New research shows the significant negative impact that invasive, non-native house mice on the Farallon Islands are having to the threatened ashy storm-petrel. Original modeling by ecologists shows the potential impacts to the petrel’s population if mice are allowed to remain. The super-abundant mice encourage migrating burrowing owls to stay on the island, who later in the winter switch from eating mice to preying on the petrels.
New research from Point Blue Conservation Science shows the significant negative impact that invasive, non-native house mice on the Farallon Islands are having to the threatened ashy storm-petrel. Original modeling by ecologists published today in the journal Ecosphere shows the potential impacts to the petrel’s population if mice are allowed to remain. The super-abundant mice encourage migrating burrowing owls to stay on the island, who later in the winter switch from eating mice to preying on the petrels.
The paper’s authors conclude that the owls are inhibiting population recovery for the ashy storm-petrel. Models show that if mice are removed from the island, reducing the presence of overwintering burrowing owls, the population of threatened petrels is projected to stabilize or potentially increase.
The ashy storm-petrel is a small, grayish-brown nocturnal seabird. Some experts estimate that there are only about 5,000-10,000 breeding ashy storm-petrels, with nearly half of the world’s population breeding on the South Farallon Islands. Because of its small population and the numerous threats it faces, it is listed as Endangered by the International Union for Conservation of Nature (IUCN) and a Species of Conservation Concern by federal and state agencies.
Burrowing owls regularly stop at the islands to rest during their fall migration and find a plentiful food source when invasive mice are at their seasonal population peak. Instead of continuing on their migration, several owls remain on the islands to feed on the mice. This keeps them on the island long past the natural time for them to move on to their wintering grounds. But the mouse population crashes each winter, forcing the owls to seek other prey. The owls then switch to preying on the rare ashy storm-petrels, which are just returning to begin their breeding cycle.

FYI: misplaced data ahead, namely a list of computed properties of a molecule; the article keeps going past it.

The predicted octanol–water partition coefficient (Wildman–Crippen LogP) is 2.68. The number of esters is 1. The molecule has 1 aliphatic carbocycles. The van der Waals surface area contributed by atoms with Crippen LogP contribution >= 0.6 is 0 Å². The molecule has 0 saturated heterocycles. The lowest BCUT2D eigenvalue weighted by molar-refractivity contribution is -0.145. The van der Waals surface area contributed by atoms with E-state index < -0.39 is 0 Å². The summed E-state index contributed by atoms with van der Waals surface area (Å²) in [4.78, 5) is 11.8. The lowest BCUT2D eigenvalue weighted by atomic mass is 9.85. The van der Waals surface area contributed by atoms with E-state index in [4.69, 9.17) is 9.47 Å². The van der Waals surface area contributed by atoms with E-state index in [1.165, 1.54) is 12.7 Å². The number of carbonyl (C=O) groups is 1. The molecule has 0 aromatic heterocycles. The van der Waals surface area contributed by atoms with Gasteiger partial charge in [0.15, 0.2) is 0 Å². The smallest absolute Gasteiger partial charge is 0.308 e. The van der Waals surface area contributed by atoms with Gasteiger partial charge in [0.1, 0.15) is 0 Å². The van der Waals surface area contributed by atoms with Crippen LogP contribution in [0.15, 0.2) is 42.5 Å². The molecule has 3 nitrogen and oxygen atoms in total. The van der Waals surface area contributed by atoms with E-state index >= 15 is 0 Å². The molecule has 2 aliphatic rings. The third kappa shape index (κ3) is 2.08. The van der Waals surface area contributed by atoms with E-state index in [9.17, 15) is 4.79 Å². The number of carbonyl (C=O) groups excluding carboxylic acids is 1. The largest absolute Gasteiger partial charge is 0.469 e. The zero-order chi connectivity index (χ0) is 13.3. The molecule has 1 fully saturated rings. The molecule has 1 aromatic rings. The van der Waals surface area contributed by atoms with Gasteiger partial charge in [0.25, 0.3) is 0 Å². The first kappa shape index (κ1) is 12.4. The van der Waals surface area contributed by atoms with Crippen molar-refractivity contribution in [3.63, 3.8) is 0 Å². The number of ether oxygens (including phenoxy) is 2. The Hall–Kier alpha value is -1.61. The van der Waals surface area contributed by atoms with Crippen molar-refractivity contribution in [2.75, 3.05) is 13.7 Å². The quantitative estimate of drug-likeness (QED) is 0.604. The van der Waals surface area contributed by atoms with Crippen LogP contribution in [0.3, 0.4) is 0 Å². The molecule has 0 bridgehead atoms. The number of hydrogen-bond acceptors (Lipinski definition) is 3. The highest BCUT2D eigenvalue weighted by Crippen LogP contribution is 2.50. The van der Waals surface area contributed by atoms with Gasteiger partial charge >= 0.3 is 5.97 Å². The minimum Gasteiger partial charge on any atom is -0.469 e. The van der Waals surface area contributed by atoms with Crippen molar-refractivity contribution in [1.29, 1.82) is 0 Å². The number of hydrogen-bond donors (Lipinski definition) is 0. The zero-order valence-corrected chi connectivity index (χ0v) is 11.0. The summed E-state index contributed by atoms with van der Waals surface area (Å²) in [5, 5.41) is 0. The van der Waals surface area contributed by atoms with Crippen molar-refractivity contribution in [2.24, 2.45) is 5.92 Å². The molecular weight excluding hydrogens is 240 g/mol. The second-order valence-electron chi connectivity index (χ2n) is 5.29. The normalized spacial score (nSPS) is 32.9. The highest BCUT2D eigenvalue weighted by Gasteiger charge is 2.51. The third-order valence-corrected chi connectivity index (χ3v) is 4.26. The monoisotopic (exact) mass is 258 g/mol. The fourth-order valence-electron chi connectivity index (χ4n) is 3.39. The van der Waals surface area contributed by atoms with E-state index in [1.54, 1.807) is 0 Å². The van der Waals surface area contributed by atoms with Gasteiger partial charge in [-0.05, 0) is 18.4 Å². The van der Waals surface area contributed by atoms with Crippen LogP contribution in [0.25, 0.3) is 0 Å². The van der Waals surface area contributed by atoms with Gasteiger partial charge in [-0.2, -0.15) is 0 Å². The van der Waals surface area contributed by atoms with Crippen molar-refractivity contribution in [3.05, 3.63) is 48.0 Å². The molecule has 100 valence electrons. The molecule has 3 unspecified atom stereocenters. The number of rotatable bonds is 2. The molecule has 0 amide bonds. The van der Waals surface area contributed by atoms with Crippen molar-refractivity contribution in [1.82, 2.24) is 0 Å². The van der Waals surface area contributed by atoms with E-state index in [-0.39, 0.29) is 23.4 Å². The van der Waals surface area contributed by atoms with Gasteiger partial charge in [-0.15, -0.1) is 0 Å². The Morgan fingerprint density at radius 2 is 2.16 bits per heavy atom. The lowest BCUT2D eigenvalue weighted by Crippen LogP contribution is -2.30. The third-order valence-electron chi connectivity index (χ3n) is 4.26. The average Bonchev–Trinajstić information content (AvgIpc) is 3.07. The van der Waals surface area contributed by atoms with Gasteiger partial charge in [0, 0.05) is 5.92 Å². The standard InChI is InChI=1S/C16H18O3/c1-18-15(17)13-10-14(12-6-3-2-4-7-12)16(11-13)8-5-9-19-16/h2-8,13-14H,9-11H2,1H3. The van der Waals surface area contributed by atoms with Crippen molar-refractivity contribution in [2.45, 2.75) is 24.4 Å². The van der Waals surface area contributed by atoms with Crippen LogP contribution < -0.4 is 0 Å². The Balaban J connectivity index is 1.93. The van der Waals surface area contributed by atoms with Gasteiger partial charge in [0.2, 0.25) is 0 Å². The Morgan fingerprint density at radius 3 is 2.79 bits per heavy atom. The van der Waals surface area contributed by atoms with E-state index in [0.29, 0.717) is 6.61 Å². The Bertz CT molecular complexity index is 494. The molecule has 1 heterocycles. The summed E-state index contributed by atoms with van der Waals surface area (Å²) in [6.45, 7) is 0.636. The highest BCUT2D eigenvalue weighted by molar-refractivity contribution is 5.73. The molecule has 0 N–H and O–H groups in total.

“Point Blue has been monitoring birds and other wildlife on the Farallones for over 45 years,” said Dr. Nadv Nur, the study’s lead author. “While in recent years we suspected that the burrowing owls were having a significant impact on the petrel population, this is the first time we’ve been able to demonstrate how serious those impacts are and how much the possibility of the petrel population’s recovery will be threatened if the situation is left unchecked.”
Even a small number of owls can kill a large number of storm petrels if the owls overwinter on the island. Because the owls prey on breeding ashy storm-petrels, they also eliminate all current and future offspring of every bird they kill. The result is increasing mortality of the seabird, reducing the ability of the population to grow. Scientists estimate that over 40% of current annual mortality of the Farallon storm petrel is due to predation by owls. Removing house mice from the South Farallon Islands would break this chain of events. With no mice to feed on, migrating owls would find the islands inhospitable and most would continue on their southward migration instead of feeding on rare Farallon birds.
Researchers used Point Blue’s long-term data on the Farallon Islands National Wildlife Refuge to provide a quantitative estimate of the long-term anticipated benefit to ashy storm-petrels from a proposed house mouse eradication project. Importantly, they found that reducing the presence of overwintering burrowing owls by 80% (a reduction likely to occur if the mice are removed) is projected to lead to a stable or increasing petrel population.
After a period of increasing numbers, researchers observed the petrel population start going down in 2005-06, right as they started seeing more burrowing owls overwintering on the islands.
“What makes this a particularly compelling study is that researchers were able to determine that annual survival rates of locally breeding, uniquely banded, Farallon storm petrels decreased with increasing numbers of overwintering burrowing owls,” Dr. Nur says. “Field biologists also found that the number of carcasses of storm petrels depredated by owls increased as the number of over-wintering burrowing owls increased.”
If recently observed conditions apply in the future, the already-threatened storm-petrel population is expected to decline by 63% over the next 20 years.
Reducing burrowing owl abundance, through elimination of their house mouse prey, will have a substantial and significant effect in reducing overall storm-petrel mortality and will promote stable or increasing population trends. Reducing risks to the Ashy Storm-petrel population is expected to help keep the rare, threatened bird off the federal Endangered Species list.